Praying With the Psalms (And the High Schoolers)

Dave Stepp, Ruling Elder

How’s your prayer life? I am often intimidated and discouraged by this question; I feel like my prayers should be more eloquent, less repetitive, and somehow embody the incomparable mystery and depth of a personal relationship with the living triune God.

So where do I turn? Where are the riches of Christ to help me grow?

Historically, the Psalms have been a key resource for Christian meditation and prayer. The Psalter functioned as the Jewish common prayer book, so the Psalms also served as Jesus’ common prayer book. Psalms were read, recited, sung, and prayed. But why doesn’t this book seem to resonate with me like that? Many of them can seem critical of God and I find myself wondering if they are even appropriate prayers for a Christian. Others can seem strange, even simplistic or cold, and don’t clearly relate to Christ.

With the help of a Gospel in Life group bible study entitled, “Praying with the Psalms,” the High School Sunday School class has been learning to pray since the beginning of the summer. The key? Approaching the Psalms as something that teaches us to pray through imitation and response.

This may seem strange at first: a more vibrant prayer life through imitation? And how does that enable a rich or personal response? Think of small children and how they learn to speak. Children are spoken to by their parents first. They hear words and phrases repeated again and again, and they learn to imitate the words and phrases they have heard. Then, gradually, children acquire the capacity to respond to their parents with an answer. They start by imitating, and learn to respond.

We see this same dynamic in scripture, such as 2 Samuel 7:27 where David proclaims, “For you, O Lord of hosts, the God of Israel, have made this revelation to your servant, saying, ‘I will build you a house.’ Therefore your servant has found courage to pray this prayer to you.” Read it carefully: God’s speech initiates and motivates David’s prayer of gratitude. Prayer is an answer to God’s revelation and promises.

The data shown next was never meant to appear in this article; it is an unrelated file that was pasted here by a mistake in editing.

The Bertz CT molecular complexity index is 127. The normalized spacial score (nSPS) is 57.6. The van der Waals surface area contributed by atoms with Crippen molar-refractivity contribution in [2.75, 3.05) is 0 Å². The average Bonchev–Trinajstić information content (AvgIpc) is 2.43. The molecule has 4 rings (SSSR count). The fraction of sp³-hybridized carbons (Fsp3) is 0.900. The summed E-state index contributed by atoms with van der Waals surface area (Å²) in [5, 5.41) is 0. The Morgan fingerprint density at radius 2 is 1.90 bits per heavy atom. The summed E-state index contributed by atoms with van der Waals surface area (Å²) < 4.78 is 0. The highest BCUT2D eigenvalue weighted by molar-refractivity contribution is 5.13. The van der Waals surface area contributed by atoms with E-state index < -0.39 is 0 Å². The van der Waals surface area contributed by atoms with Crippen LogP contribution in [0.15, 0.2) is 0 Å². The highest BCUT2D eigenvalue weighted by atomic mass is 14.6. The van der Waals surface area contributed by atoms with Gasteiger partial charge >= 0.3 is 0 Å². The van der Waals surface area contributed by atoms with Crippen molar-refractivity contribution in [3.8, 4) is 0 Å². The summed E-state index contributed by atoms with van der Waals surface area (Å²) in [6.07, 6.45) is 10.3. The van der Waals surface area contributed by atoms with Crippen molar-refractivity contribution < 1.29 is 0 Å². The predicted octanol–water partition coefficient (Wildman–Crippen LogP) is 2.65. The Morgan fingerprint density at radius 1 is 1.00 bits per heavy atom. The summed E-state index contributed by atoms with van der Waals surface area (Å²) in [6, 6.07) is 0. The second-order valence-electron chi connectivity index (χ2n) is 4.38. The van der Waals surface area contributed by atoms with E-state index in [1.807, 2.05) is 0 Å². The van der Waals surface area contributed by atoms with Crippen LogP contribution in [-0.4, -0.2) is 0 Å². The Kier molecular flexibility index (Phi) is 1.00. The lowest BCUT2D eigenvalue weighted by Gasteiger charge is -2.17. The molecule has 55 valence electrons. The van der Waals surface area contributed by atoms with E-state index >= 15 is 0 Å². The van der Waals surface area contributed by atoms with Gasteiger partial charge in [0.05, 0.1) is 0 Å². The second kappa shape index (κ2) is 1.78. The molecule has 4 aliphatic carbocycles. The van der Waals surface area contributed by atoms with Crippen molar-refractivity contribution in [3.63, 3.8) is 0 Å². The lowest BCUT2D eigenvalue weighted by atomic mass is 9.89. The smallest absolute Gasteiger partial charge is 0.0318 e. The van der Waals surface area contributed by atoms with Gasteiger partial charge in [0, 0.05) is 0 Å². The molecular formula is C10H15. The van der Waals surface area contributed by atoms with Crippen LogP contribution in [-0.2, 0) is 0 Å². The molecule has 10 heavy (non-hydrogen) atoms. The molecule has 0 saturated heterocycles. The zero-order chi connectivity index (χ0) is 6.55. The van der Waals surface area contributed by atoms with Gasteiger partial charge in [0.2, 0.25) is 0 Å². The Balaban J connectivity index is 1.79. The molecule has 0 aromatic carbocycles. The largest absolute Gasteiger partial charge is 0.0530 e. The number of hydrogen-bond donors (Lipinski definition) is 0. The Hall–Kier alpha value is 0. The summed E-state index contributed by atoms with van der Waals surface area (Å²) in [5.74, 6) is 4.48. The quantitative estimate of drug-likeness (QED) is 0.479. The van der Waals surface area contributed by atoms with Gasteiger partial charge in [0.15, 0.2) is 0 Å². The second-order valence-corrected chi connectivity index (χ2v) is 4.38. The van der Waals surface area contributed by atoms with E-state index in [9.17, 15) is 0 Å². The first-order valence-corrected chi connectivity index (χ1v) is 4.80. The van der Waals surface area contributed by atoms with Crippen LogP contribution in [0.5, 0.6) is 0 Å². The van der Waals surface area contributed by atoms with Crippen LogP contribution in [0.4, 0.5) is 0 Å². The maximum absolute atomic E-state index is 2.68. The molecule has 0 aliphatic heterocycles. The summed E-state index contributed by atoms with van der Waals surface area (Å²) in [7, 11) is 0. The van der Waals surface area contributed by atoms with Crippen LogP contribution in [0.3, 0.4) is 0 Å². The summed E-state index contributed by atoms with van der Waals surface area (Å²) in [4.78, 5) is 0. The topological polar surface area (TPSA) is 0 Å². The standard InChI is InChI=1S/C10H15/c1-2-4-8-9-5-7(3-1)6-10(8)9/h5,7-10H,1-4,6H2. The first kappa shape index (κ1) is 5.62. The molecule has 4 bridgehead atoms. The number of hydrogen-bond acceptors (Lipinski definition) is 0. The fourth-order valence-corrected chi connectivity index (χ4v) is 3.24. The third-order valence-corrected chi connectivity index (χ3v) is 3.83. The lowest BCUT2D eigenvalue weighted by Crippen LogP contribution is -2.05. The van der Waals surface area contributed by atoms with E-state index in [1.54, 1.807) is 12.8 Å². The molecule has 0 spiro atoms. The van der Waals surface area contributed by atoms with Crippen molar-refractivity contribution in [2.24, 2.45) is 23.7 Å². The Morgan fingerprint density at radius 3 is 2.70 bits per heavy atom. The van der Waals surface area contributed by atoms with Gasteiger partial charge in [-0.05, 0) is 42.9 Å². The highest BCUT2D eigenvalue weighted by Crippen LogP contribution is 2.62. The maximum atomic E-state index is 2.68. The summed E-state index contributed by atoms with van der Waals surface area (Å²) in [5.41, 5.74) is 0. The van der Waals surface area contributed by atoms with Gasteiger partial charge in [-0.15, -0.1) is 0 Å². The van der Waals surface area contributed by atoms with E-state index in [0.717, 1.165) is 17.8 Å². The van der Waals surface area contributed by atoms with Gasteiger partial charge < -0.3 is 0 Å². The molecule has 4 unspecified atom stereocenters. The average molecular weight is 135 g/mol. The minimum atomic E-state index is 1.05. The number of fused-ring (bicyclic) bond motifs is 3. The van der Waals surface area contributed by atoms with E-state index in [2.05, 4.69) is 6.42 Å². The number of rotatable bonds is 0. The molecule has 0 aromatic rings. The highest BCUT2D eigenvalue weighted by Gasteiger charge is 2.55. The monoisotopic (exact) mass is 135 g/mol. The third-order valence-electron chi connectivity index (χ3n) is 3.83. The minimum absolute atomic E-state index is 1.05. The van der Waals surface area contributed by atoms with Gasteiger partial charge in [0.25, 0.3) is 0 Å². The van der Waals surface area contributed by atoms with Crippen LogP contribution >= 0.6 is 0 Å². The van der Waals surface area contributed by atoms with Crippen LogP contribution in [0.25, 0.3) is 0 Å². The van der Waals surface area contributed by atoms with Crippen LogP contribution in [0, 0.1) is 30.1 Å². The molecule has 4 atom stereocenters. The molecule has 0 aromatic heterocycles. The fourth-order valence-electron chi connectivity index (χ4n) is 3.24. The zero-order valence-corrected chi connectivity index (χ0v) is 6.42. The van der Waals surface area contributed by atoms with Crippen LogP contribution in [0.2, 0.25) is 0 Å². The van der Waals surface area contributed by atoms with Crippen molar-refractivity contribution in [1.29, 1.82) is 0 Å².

Take note: this approach of being taught through imitation and response is challenging. It forces us to go “against the grain” and deal with a broad range of emotions (pain, suffering, praise and thanksgiving) when we don’t feel them personally. It forces us to deal with God as He is and trains us in conversation with theknown God, revealed through Jesus Christ, based on how He speaks to us. But, for the same reasons, it draws us close to God as we learn to answer and respond to Him.

Finally, let me offer three suggestions for you on your own journey of praying with the Psalms. First, ask a High Schooler! Our students have been studying Psalms of meditation, repentance, and sorrowing; they will be studying Psalms of petitioning and adoration later this semester; and they have learned a lot! Second, on your own, select a Psalm and imagine Jesus literally singing or praying it (consider his humanity, his deity, his humiliation, his exaltation, and the particular circumstances where the Psalm fits into his life). Third, focus on praying the Psalm to Jesus (start by praying some of the very petitions you read; then rephrase some of the statements as petitions to God so more of the prayer is in your own words; and finally move to praising, repenting, and supplication on the basis of the statements and subjects of the Psalm but in your own words). May the riches of Christ permeate deep into your heart and abound, in response, through your prayers!

Flow'rs of Earth and Buds of Heav'n

Jeremy Purvis, Ruling Elder

As summer winds down, the weather cools, and the days shorten—we have an opportunity to reflect on the beauty of God’s General Revelation. Sometimes our praise can best be captured in a song, like the famous words by the English poet, Folliott Pierpoint:
 
For the beauty of the earth,
For the beauty of the skies,
For the love which from our birth
Over and around us lies,
Lord of all, to thee we raise
This our joyful hymn of praise.
 
Borrowing ideas from Psalm 19, the hymnist knows that God’s love shines brightly through his creation, permeating the physical world in an unmistakable way. Our focus then narrows to the ground level of the earth, where we live out each moment of our lives:
 
For the beauty of each hour
Of the day and of the night,
Hill and vale, and tree and flow’r,
Sun and moon, and stars of light,
Lord of all, to thee we raise
This our joyful hymn of praise.
 
God measures out each day and hour, setting them into motion and sustaining them by his sleepless governance. Pondering this thought, our quiet moment of reflection is interrupted by the sweet sound of approaching friends, family, or neighbors—each person bearing the stamp of God’s image:
 
For the joy of human love,
Brother, sister, parent, child,
Friends on earth, and friends above,
For all gentle thoughts and mild,
Lord of all, to thee we raise
This our joyful hymn of praise.
 
All of this beauty is like a whisper, a clue, leading us to understand the message with more clarity. What greater purpose is behind this gift of creation? Again, like the Psalmist, Pierpoint’s hymn points us forward, reminding us that every perfect gift comes from above, and that those most special gifts—those saving gifts of mercy and grace—stand out like divine versions of our earthly ones:
 
For each perfect gift of thine
To our race so freely given
Graces human and divine
Flow'rs of earth and buds of heav'n
Lord of all, to thee we raise
This our hymn of grateful praise.
 
Listen to John Rutter’s wonderful modern rendition of this hymn here.